The Mantella was a massive green gem, a "Crux of Transcendence"[UOL 1] that contained the "heart", or life force, of the entity known to Tamriel as the Underking. Twice, the Mantella was used to power the gigantic brass golem, Numidium—first by Tiber Septim when he conquered Tamriel, and again during the events of the Warp in the West.
The Mantella was lost after Tiber Septim's conquests. For most of the Third Era, the Mantella was hidden on a plane of Aetherius known as the Mantellan Crux. It was later located by Nulfaga the sorceress and recovered by an agent of the Blades, which led directly to the Miracle of Peace.
—Daggerfall — A letter from a friend
Under the terms of the Armistice that brought Morrowind into the Empire in the late Second Era, Emperor Tiber Septim received the ancient Dwemer construct, Numidium. The Mantella was created by Imperial Battlemage Zurin Arctus as a replacement for Numidium's original power source, the Heart of Lorkhan. The gem needed to be infused with the life force of a powerful being, so Arctus used his own (though one source claims he trapped the heart of Wulfharth the Ash-King, another saying it cost Tiber Septim his own heart to create it;:205 it has been suggested that both men may be mortal avatars[nb 1] of Lorkhan). While the heart within the Mantella was "not exactly Lorkhan['s]", it was sufficient to awaken Numidium, and with it Tiber Septim was able to conquer all of Tamriel.
Numidium was destroyed not long after; some say Zurin Arctus became infuriated that the Emperor had begun using Numidium to crush the neutral royal families of Tamriel and enthrone those loyal to him. The Battlemage attempted to reclaim his heart but was killed in the attempt, and as a result he was transformed into the undead Underking. In other accounts, it was an already-undead Underking who attacked Numidium. Each account ends the same; Numidium was obliterated and its pieces scattered across Tamriel, and the Mantella was blown out of reality and into Aetherius, where it came to rest in a plane that would come to be known as the Mantellan Crux.
In the years that followed, Tiber Septim sent out agents to recover the scattered pieces of Numidium, and they would become known as the Blades. Likewise, the Underking sent his forces to recover the Mantella.
In 3E 401, the Mantella's location was divined by the sorceress Nulfaga, the Dowager Queen of Daggerfall, in her astral travels. However, she went mad in 3E 403 following the death of her son, King Lysandus. Nulfaga retreated with the secret of the Mantellan Crux to Shedungent, her castle in the Wrothgarian Mountains.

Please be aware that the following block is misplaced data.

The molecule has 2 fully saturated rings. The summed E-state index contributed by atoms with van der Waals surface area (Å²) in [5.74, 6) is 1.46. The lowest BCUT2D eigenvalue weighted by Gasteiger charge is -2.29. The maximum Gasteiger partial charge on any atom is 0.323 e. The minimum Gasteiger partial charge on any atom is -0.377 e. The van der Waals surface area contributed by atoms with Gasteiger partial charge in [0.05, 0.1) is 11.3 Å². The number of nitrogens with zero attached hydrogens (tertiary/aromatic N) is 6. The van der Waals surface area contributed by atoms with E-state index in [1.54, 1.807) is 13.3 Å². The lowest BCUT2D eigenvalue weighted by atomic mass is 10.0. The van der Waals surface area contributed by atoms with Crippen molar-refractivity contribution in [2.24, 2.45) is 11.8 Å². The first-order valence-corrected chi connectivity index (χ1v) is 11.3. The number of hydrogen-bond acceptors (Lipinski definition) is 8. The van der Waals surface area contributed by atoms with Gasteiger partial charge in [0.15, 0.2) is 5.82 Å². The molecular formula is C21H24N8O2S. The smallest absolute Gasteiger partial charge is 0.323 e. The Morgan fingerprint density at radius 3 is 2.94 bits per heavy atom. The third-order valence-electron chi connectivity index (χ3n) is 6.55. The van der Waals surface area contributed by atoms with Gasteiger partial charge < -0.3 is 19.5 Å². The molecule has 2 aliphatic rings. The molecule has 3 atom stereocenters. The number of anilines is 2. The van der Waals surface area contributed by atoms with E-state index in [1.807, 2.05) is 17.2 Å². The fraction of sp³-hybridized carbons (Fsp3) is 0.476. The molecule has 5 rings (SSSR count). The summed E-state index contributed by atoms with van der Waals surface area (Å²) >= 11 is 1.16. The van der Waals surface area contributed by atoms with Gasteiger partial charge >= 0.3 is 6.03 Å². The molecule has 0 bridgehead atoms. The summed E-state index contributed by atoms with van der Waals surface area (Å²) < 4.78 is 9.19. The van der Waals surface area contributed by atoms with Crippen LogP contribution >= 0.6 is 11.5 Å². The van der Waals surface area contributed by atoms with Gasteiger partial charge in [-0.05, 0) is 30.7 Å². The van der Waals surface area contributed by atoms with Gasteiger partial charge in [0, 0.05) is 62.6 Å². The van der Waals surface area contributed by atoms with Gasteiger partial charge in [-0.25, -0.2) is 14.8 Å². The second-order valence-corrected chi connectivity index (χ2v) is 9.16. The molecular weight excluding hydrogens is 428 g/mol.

In 3E 405, Emperor Uriel Septim VII sent an agent of the Blades to investigate Lysandus' death, and why the King's spirit was haunting the city of Daggerfall. The agent discovered the king had been murdered and brought down the culprit, and also recovered the Totem of Tiber Septim—another artifact from Numidium, which allowed the bearer to control the automaton. In choosing a bearer for the Totem, The agent somehow gave it to seven different powers around the Iliac Bay region.
Nulfaga, clear-headed with her son's shade at rest, then sent the agent to the Mantellan Crux to recover the gem. Upon the Mantella's return to Tamriel, Numidium sprang to life once more; seven separate realities unfolded simultaneously across portions of Hammerfell and High Rock in 3E 417, an event known as the Warp in the West. In the end, the Underking was able to finally reclaim his heart from the Mantella, resulting again in the destruction of Numidium and giving him the death he had sought for so long.
- The Arcturian Heresy — an alternate account of events leading to the creation of the Mantella.
- Events of Daggerfall
- The Arcturian Heresy — The Underking, Ysmir Kingmaker
- The Warp in the West — Ulvius Tero
- Kagrenac's Tools — Gilvas Barelo
- Baladas Demnevanni's dialogue in Morrowind
- The Mantella Revealed, Letter 2
- The Daggerfall Chronicles — Ronald Wartow
- Nulfaga's dialogue in Daggerfall
- Journey to Aetherius quest in Daggerfall
- Daggerfall ending cinematics
Note: The following references are considered to be unofficial sources. They are included to round off this article and may not be authoritative or conclusive.